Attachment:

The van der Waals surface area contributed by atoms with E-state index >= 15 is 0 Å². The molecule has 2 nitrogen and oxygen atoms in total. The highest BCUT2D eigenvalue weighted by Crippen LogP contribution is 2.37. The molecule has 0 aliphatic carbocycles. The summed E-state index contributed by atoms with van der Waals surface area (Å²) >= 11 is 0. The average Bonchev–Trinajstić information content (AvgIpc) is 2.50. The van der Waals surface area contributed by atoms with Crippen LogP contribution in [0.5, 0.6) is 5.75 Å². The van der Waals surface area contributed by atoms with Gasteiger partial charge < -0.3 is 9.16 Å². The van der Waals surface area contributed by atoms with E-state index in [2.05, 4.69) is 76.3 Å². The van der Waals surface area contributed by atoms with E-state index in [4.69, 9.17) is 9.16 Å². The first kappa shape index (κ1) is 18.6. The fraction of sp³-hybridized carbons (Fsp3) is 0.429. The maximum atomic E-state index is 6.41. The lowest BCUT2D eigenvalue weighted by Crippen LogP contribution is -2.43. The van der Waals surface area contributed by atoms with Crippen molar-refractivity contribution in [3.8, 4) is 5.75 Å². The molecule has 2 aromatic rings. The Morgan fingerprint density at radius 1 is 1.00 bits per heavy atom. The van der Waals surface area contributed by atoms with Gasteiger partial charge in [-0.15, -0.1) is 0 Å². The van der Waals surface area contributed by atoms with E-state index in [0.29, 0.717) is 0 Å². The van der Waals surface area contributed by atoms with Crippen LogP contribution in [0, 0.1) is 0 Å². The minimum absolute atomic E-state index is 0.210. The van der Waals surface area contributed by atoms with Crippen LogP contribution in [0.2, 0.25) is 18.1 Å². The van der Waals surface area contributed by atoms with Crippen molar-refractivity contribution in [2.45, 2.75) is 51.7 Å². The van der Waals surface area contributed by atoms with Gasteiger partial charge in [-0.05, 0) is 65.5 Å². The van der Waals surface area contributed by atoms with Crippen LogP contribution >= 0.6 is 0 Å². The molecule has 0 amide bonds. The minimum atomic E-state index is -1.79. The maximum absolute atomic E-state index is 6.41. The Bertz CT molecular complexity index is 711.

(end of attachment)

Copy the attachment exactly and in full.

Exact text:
The van der Waals surface area contributed by atoms with E-state index >= 15 is 0 Å². The molecule has 2 nitrogen and oxygen atoms in total. The highest BCUT2D eigenvalue weighted by Crippen LogP contribution is 2.37. The molecule has 0 aliphatic carbocycles. The summed E-state index contributed by atoms with van der Waals surface area (Å²) >= 11 is 0. The average Bonchev–Trinajstić information content (AvgIpc) is 2.50. The van der Waals surface area contributed by atoms with Crippen LogP contribution in [0.5, 0.6) is 5.75 Å². The van der Waals surface area contributed by atoms with Gasteiger partial charge < -0.3 is 9.16 Å². The van der Waals surface area contributed by atoms with E-state index in [2.05, 4.69) is 76.3 Å². The van der Waals surface area contributed by atoms with E-state index in [4.69, 9.17) is 9.16 Å². The first kappa shape index (κ1) is 18.6. The fraction of sp³-hybridized carbons (Fsp3) is 0.429. The maximum atomic E-state index is 6.41. The lowest BCUT2D eigenvalue weighted by Crippen LogP contribution is -2.43. The van der Waals surface area contributed by atoms with Crippen molar-refractivity contribution in [3.8, 4) is 5.75 Å². The molecule has 2 aromatic rings. The Morgan fingerprint density at radius 1 is 1.00 bits per heavy atom. The van der Waals surface area contributed by atoms with Gasteiger partial charge in [-0.15, -0.1) is 0 Å². The van der Waals surface area contributed by atoms with E-state index in [0.29, 0.717) is 0 Å². The van der Waals surface area contributed by atoms with Crippen LogP contribution in [0, 0.1) is 0 Å². The minimum absolute atomic E-state index is 0.210. The van der Waals surface area contributed by atoms with Crippen LogP contribution in [0.2, 0.25) is 18.1 Å². The van der Waals surface area contributed by atoms with Crippen molar-refractivity contribution in [2.45, 2.75) is 51.7 Å². The van der Waals surface area contributed by atoms with Gasteiger partial charge in [-0.05, 0) is 65.5 Å². The van der Waals surface area contributed by atoms with Crippen LogP contribution >= 0.6 is 0 Å². The molecule has 0 amide bonds. The minimum atomic E-state index is -1.79. The maximum absolute atomic E-state index is 6.41. The Bertz CT molecular complexity index is 711.